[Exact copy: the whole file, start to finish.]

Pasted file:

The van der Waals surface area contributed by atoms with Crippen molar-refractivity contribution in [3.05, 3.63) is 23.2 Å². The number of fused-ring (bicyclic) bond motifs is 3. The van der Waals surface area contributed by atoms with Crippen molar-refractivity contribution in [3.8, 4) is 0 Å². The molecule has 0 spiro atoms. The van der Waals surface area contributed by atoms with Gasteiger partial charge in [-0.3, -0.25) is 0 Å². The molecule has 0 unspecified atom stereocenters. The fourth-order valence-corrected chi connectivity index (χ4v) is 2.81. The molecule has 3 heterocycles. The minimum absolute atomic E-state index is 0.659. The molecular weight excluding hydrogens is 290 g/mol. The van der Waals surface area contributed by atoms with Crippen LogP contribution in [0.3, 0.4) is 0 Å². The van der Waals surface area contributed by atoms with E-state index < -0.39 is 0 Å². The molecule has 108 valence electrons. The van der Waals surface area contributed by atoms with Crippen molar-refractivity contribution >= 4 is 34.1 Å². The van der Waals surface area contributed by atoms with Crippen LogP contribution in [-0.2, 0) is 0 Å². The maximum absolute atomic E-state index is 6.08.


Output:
The van der Waals surface area contributed by atoms with Crippen molar-refractivity contribution in [3.05, 3.63) is 23.2 Å². The number of fused-ring (bicyclic) bond motifs is 3. The van der Waals surface area contributed by atoms with Crippen molar-refractivity contribution in [3.8, 4) is 0 Å². The molecule has 0 spiro atoms. The van der Waals surface area contributed by atoms with Gasteiger partial charge in [-0.3, -0.25) is 0 Å². The molecule has 0 unspecified atom stereocenters. The fourth-order valence-corrected chi connectivity index (χ4v) is 2.81. The molecule has 3 heterocycles. The minimum absolute atomic E-state index is 0.659. The molecular weight excluding hydrogens is 290 g/mol. The van der Waals surface area contributed by atoms with Crippen LogP contribution in [0.3, 0.4) is 0 Å². The van der Waals surface area contributed by atoms with E-state index < -0.39 is 0 Å². The molecule has 108 valence electrons. The van der Waals surface area contributed by atoms with Crippen molar-refractivity contribution >= 4 is 34.1 Å². The van der Waals surface area contributed by atoms with Crippen LogP contribution in [-0.2, 0) is 0 Å². The maximum absolute atomic E-state index is 6.08.